following hypothetical landscape plantings: cool-season turfgrass, trees/shrubs, annual flowers,
mixed high water use plants, and mixed low water use plants. The following points are major
conclusions from the study.
• Greater complexity and technicality of setup does not necessarily result in more accurate,
water-conserving irrigation schedules.
• Adoption of Smart Water Application Technologies will not eliminate the need for
human involvement in managing landscape irrigation.
• Weather-sensing controllers generally require professional monitoring and follow-up
adjustment of their initial settings.
• Use of weather-sensing controllers does not assure landscape water conservation or
acceptable landscape plant performance.
The study summarizes the performance of each controller. They found Aqua Conserve to be the
“most appropriate for homeowner use,” but ultimately concluded that no product was able to
produce highly accurate irrigation schedules consistently for every landscape setting when
compared to reference treatments used in a research setting.
2.3.33 Santa Barbara County ET Controller Distribution and Installation Program
By HydroPoint Data Systems, Inc.
June 30, 2003.
Six water agencies near Santa Barbara, CA, developed the Santa Barbara County ET Controller
Distribution and Installation Program, which in May 2001 received funding from a Water Use
Efficiency Grant through the CALFED Bay Delta Program. The program chose to install the
WeatherTRAK ET controller based on the Irvine Ranch Water District's positive experience with
the device. Throughout the 2-year study, program staff did significant planning, organizing,
educating, and outreach to make the program a success. Starting in July 2002, the program began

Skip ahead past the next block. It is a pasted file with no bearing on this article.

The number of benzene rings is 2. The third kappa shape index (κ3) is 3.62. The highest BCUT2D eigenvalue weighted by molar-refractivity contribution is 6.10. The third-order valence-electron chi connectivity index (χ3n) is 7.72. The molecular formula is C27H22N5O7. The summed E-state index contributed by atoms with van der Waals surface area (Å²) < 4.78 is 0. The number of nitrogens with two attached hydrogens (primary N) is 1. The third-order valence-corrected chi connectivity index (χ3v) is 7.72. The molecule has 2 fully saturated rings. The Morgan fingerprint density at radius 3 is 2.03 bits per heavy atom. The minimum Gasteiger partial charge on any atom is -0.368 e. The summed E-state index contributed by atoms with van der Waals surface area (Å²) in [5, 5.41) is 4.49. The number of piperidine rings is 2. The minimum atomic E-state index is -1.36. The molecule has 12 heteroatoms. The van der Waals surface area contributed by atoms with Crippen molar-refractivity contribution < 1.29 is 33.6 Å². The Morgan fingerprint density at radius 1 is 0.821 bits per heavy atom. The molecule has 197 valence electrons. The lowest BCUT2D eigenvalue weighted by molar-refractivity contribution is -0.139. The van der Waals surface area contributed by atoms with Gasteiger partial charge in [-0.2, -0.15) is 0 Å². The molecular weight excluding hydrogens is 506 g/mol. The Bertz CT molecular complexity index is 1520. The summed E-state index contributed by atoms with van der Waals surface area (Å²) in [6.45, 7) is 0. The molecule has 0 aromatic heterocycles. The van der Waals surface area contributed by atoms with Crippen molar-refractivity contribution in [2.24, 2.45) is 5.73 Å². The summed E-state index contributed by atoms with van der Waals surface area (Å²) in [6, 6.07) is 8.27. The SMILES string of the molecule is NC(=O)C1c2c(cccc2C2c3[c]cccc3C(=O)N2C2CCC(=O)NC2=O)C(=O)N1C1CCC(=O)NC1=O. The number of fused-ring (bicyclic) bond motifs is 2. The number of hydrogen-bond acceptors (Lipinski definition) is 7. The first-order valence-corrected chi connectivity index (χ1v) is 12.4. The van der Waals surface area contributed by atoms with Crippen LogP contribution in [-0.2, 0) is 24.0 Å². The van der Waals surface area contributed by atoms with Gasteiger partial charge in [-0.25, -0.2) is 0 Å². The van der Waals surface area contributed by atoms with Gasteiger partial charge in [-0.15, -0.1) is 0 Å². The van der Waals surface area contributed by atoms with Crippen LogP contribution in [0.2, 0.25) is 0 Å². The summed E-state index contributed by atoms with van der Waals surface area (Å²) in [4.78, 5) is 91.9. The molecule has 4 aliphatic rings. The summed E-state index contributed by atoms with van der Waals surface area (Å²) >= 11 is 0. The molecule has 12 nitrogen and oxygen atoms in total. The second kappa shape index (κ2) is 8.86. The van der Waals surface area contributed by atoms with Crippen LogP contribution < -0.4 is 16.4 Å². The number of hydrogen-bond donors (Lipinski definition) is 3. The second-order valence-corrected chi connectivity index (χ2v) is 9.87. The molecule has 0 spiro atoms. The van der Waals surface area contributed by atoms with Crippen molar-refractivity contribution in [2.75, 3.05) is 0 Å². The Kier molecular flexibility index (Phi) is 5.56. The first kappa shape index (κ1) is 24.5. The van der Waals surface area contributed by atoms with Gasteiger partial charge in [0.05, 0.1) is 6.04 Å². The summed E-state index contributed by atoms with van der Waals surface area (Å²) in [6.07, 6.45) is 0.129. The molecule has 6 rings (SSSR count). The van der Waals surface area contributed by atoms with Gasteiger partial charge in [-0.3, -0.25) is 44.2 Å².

utilizing Hydropoint's Data Systems Customer Service and worked with Hydropoint to present
installation training workshops. The county planned to distribute 300 ET controllers with rain
sensors and soil probes at no cost to participating customers. To encourage customer buy-in,
participants had to pay Hydropoint Data Services 3 years' worth of signal fees when they joined
the program (a total of $144 billed at $4/month).
Costs associated with the program included the cost of controllers ($200 each);
installation fees ($100 to $150); soil probes ($12 each); and consultant fees for marketing
assistance, training workshops, and customer service (all paid for through grant funding).Two
installer training workshops and one training lab were held to develop a list of trained installers
for the program. HydroPoint reports that initial data indicate an average overall savings in water
use of 26%, with a highest overall water savings of 59% and lowest of 8%. Using the factory
settings for precipitation rates in the WeatherTRAK controllers did not result in reliable savings.
2.3.34 Final Report—Evaluation of a Soil Moisture Sensor to Reduce Water and